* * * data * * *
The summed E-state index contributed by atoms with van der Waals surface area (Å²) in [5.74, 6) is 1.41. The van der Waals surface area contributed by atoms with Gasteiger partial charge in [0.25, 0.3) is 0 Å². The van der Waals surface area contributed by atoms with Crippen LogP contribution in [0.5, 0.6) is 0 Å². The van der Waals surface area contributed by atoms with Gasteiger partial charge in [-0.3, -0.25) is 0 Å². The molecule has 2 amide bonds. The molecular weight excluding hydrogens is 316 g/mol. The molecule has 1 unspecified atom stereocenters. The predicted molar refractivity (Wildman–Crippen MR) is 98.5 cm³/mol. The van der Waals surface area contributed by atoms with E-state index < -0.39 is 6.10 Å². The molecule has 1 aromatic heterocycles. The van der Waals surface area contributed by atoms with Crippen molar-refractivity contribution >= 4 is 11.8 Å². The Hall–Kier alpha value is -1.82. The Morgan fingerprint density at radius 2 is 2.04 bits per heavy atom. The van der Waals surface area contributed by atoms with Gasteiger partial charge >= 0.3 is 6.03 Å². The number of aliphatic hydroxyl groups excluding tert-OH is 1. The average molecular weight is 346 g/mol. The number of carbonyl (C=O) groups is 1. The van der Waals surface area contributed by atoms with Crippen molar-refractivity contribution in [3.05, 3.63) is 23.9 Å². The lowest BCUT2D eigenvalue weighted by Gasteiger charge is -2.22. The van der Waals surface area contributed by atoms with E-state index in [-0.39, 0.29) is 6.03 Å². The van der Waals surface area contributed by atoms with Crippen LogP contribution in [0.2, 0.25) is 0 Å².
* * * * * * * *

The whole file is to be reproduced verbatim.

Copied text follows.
The summed E-state index contributed by atoms with van der Waals surface area (Å²) in [5.74, 6) is 1.41. The van der Waals surface area contributed by atoms with Gasteiger partial charge in [0.25, 0.3) is 0 Å². The van der Waals surface area contributed by atoms with Crippen LogP contribution in [0.5, 0.6) is 0 Å². The van der Waals surface area contributed by atoms with Gasteiger partial charge in [-0.3, -0.25) is 0 Å². The molecule has 2 amide bonds. The molecular weight excluding hydrogens is 316 g/mol. The molecule has 1 unspecified atom stereocenters. The predicted molar refractivity (Wildman–Crippen MR) is 98.5 cm³/mol. The van der Waals surface area contributed by atoms with E-state index < -0.39 is 6.10 Å². The molecule has 1 aromatic heterocycles. The van der Waals surface area contributed by atoms with Crippen molar-refractivity contribution >= 4 is 11.8 Å². The Hall–Kier alpha value is -1.82. The Morgan fingerprint density at radius 2 is 2.04 bits per heavy atom. The van der Waals surface area contributed by atoms with Gasteiger partial charge >= 0.3 is 6.03 Å². The number of aliphatic hydroxyl groups excluding tert-OH is 1. The average molecular weight is 346 g/mol. The number of carbonyl (C=O) groups is 1. The van der Waals surface area contributed by atoms with Crippen molar-refractivity contribution in [3.05, 3.63) is 23.9 Å². The lowest BCUT2D eigenvalue weighted by Gasteiger charge is -2.22. The van der Waals surface area contributed by atoms with E-state index in [-0.39, 0.29) is 6.03 Å². The van der Waals surface area contributed by atoms with Crippen LogP contribution in [0.2, 0.25) is 0 Å².